Longevity risk is a major global issue that needs to be addressed as the repercussions are significant.
Longevity is the potential risk associated with the growing life expectancy of pensioners, meaning that people are not saving enough for retirement and outliving their assets. As a result, this leads to higher than expected pay-out-ratios for many pension funds and insurance companies.
Being highly aware of the issue and having worked in the actuarial space for over 16 years, I reached out to my strong network of industry leaders to get their stance on how longevity risk might be better mitigated.
And this is what they thought...
Europe has been highlighted as the region that is most at risk, primarily due to the freedoms that allow pensioners to use their retirement funds as the wish. Particularly in the UK with the benefits and government funding available, people are perhaps less inclined to consider longevity risks.
Why are individuals underestimating how long they will live?
Interestingly, the most prominent view from my network was that morality tables are no longer truly representative of today's society. People are now living longer, along with improvements in medical care and healthier lifestyle choices, statistics are outdated. Without the correct information it is unsurprising that so many people are ignore the risks of longevity.
So why are individuals unable to accumulate adequate savings?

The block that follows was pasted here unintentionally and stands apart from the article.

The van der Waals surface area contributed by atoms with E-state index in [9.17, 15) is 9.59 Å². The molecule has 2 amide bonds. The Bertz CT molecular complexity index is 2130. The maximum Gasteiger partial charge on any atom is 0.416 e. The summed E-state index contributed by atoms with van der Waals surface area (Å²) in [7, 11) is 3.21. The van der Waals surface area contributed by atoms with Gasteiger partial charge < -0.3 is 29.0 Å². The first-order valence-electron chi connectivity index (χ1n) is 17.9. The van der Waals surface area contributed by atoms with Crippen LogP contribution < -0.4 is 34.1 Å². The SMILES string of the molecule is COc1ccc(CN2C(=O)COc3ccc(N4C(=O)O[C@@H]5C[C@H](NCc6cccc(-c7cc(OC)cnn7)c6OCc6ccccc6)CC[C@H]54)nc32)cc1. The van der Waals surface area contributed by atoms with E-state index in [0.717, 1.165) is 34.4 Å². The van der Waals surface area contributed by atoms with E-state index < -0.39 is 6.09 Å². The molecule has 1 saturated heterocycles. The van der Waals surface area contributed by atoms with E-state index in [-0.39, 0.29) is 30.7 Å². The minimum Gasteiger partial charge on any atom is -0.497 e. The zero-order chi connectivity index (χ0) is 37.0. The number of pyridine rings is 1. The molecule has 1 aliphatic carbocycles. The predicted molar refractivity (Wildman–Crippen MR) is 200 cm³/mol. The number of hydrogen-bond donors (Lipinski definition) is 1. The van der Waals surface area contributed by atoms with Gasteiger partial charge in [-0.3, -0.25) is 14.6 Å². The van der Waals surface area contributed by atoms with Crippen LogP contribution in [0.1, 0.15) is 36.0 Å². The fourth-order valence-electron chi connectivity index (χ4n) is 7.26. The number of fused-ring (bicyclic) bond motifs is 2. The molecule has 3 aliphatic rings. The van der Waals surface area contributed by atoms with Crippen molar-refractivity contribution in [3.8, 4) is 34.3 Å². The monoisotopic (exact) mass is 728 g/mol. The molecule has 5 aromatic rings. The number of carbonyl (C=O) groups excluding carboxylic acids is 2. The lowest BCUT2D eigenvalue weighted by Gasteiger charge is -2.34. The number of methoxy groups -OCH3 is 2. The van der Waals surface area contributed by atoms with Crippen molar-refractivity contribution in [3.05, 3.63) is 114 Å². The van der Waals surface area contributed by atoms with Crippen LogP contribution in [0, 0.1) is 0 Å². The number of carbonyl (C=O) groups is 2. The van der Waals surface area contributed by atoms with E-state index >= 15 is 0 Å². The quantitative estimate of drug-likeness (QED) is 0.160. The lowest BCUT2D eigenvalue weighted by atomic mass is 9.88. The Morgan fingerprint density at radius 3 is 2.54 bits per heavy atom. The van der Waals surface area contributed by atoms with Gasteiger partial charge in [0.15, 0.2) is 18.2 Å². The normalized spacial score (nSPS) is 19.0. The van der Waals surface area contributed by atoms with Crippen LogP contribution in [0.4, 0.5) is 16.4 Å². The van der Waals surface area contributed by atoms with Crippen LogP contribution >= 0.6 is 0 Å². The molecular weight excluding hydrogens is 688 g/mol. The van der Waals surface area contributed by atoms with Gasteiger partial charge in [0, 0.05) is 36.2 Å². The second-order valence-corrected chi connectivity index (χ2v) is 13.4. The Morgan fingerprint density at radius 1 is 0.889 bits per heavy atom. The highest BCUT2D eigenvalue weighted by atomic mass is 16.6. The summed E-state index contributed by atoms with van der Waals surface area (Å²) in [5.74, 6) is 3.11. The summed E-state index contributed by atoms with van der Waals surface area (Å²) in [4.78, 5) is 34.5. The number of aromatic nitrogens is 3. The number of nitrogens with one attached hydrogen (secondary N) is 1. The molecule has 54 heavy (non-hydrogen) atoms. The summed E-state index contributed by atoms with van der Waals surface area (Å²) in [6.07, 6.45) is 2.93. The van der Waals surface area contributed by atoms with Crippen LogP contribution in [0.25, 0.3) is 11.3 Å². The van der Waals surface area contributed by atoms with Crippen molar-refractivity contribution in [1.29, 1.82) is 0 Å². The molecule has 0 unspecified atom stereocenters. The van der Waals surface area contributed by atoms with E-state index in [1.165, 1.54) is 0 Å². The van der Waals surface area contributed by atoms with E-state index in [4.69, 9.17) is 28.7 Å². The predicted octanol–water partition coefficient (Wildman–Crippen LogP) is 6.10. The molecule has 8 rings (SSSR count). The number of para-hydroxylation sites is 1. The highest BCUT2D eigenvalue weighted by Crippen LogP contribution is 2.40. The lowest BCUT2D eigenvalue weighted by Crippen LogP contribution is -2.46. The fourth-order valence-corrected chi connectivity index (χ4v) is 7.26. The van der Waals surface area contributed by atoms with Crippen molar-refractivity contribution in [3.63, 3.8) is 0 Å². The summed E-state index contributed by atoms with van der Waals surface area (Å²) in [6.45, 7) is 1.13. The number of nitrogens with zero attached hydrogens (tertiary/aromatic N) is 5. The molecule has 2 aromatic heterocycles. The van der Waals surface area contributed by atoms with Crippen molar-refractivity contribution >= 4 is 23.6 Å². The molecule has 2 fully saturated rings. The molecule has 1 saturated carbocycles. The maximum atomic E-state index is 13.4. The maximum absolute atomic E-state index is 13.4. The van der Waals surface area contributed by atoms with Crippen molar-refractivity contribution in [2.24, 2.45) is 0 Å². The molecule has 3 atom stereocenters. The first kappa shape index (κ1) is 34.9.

Arguably not enough people are educated on how to efficiently save for retirement, the management of pension funds or longevity itself. Many people are unaware of the latest life expectancy trends, despite the available resources and statistics.
The majority of people also look at the life span of close family members for guidance but do not allow for generational changes and therefore misjudge how much they need to save for retirement.
On the other hand, there are individuals who are unable to accumulate adequate savings because they cannot afford to. As one actuary stated: "The people who need to save most don't have enough income to save. And if you do have a little money to save it's hard to get a decent return on your investments."
Without the additional funds to invest into a pension, along with the need to spend on immediate necessities, it can be difficult for individuals to accumulate adequate savings.
What are the long term implications of misjudged longevity to the individual?
Individuals are running out savings and rely on support from either the state or family.
Not enough people are educated on how to efficiently save for retirement, the management of pension funds, or longevity itself.
Poverty in retirement.
What are the long term implications of misjudged longevity to the economy?
Greater reliance on state benefits where these exists will exacerbate fiscal deficits. Ultimately, requiring either higher taxation, lower benefits or both.
Unbalanced populations - longer lives and reduced birth rates could create the 'perfect economic storm' of an increasing ratio of workers to defendants unless working patterns in later life change and individuals deeply held views of an ideal retirement age to develop.
There needs to be a key policy issue to ensure fairness between generations.
As a direct result of longevity risk many insurance companies have adopted a more risk adverse approach. In turn individuals need to be better educated on how to acquire the adequate savings to avoid longevity risks.
How do you think longevity risk should be better mitigated? Should society be better educated? Or is it down to the individual to independently acquire enough savings for a longer than anticipated retirement?
I would be keen to hear your thoughts, so please get in touch.